🎯 Break up big projects

Helping someone to prioritise their workload can tip into micromanagement quite easily, so keeping up an open conversation about what’s achievable from both sides is vital. It might be tempting to take work off your colleague’s plate while they’re experiencing depression, but this can have the nasty side effect of making them feel less valued and motivated at work. 

Breaking larger projects down into smaller deliverables is a better way to stop people from feeling overwhelmed, and might help your colleague to channel their energy more effectively. They’ll also get to experience that sweet sense of achievement and validation more often. 


We hope these pointers help you to support your colleague to get back to full health as quickly as possible.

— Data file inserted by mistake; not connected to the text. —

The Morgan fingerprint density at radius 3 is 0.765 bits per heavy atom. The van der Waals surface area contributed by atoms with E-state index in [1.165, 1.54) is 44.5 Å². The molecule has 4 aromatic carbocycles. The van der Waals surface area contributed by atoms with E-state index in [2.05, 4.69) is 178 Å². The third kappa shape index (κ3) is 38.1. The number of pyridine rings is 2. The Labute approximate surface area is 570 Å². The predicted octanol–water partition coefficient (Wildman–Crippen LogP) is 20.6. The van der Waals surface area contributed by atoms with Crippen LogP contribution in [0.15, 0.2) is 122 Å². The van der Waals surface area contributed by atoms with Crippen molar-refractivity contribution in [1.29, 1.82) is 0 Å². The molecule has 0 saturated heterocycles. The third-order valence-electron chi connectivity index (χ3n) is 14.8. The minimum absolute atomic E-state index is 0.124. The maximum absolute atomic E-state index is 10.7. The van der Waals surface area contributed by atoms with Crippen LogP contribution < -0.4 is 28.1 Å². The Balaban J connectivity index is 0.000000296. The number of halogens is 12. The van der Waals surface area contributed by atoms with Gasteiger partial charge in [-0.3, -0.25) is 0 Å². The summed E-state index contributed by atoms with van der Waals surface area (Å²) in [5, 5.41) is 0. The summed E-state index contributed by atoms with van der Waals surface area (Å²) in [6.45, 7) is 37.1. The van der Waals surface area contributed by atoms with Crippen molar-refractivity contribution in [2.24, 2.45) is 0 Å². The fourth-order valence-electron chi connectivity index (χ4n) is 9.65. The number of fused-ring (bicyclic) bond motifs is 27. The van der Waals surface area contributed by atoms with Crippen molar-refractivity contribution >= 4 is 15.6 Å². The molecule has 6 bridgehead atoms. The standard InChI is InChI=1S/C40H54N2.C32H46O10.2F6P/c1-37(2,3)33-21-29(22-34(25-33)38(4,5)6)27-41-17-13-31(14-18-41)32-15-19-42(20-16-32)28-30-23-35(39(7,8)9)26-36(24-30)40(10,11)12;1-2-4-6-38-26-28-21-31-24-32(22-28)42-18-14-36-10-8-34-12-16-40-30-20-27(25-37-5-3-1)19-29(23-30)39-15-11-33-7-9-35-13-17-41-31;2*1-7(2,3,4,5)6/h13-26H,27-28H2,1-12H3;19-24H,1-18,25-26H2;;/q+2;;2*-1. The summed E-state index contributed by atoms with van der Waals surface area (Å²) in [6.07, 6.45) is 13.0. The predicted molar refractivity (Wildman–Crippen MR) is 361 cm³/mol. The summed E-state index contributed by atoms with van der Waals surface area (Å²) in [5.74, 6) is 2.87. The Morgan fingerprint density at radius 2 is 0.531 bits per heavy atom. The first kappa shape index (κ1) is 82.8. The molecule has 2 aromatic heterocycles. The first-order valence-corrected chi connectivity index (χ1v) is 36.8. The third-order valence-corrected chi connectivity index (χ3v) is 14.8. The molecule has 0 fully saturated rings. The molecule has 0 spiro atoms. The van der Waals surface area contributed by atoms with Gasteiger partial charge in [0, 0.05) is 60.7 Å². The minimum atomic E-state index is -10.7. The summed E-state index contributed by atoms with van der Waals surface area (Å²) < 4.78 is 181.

If you had no idea how to react when an employee told you they were experiencing poor mental health (or when you experienced poor mental health yourself) then there’s loads you can do to fight any mental health stigma in your workplace, and help your team feel better at work.

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Download our depression support guide for managers

Use our support guide to understand and recognise symptoms of depression in your employees, and put in place some workplace adjustments to help them feel more comfortable and productive

Spill's proactive mental health care picks up on anyone struggling in your team, and points them towards best-in-class therapy.

Learn more about Spill Safety Net